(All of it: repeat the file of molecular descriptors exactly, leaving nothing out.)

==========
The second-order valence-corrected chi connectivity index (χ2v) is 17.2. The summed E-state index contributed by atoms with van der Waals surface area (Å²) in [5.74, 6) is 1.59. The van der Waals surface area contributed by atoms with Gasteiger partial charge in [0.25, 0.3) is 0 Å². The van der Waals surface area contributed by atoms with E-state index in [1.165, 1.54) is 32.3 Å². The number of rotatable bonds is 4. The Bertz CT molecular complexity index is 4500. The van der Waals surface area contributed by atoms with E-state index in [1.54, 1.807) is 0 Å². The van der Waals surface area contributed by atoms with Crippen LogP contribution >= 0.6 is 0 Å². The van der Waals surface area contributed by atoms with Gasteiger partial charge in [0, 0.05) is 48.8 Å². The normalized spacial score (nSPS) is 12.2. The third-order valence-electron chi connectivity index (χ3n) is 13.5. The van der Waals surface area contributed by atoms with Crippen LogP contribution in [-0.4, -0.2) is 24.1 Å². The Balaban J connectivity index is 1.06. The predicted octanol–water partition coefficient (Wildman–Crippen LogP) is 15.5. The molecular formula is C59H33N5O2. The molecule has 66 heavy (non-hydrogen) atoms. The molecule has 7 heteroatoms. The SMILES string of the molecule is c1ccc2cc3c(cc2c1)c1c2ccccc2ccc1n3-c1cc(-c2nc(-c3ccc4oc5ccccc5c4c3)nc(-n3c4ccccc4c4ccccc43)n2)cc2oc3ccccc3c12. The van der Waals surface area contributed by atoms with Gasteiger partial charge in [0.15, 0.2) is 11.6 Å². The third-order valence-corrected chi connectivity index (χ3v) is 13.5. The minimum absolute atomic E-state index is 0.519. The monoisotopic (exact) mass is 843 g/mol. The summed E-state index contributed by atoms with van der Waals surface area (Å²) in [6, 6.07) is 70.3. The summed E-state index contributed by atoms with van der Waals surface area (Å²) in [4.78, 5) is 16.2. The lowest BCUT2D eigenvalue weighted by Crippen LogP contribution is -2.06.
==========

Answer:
The second-order valence-corrected chi connectivity index (χ2v) is 17.2. The summed E-state index contributed by atoms with van der Waals surface area (Å²) in [5.74, 6) is 1.59. The van der Waals surface area contributed by atoms with Gasteiger partial charge in [0.25, 0.3) is 0 Å². The van der Waals surface area contributed by atoms with E-state index in [1.165, 1.54) is 32.3 Å². The number of rotatable bonds is 4. The Bertz CT molecular complexity index is 4500. The van der Waals surface area contributed by atoms with E-state index in [1.54, 1.807) is 0 Å². The van der Waals surface area contributed by atoms with Crippen LogP contribution >= 0.6 is 0 Å². The van der Waals surface area contributed by atoms with Gasteiger partial charge in [0, 0.05) is 48.8 Å². The normalized spacial score (nSPS) is 12.2. The third-order valence-electron chi connectivity index (χ3n) is 13.5. The van der Waals surface area contributed by atoms with Crippen LogP contribution in [-0.4, -0.2) is 24.1 Å². The Balaban J connectivity index is 1.06. The predicted octanol–water partition coefficient (Wildman–Crippen LogP) is 15.5. The molecular formula is C59H33N5O2. The molecule has 66 heavy (non-hydrogen) atoms. The molecule has 7 heteroatoms. The SMILES string of the molecule is c1ccc2cc3c(cc2c1)c1c2ccccc2ccc1n3-c1cc(-c2nc(-c3ccc4oc5ccccc5c4c3)nc(-n3c4ccccc4c4ccccc43)n2)cc2oc3ccccc3c12. The van der Waals surface area contributed by atoms with Gasteiger partial charge in [0.15, 0.2) is 11.6 Å². The third-order valence-corrected chi connectivity index (χ3v) is 13.5. The minimum absolute atomic E-state index is 0.519. The monoisotopic (exact) mass is 843 g/mol. The summed E-state index contributed by atoms with van der Waals surface area (Å²) in [6, 6.07) is 70.3. The summed E-state index contributed by atoms with van der Waals surface area (Å²) in [4.78, 5) is 16.2. The lowest BCUT2D eigenvalue weighted by Crippen LogP contribution is -2.06.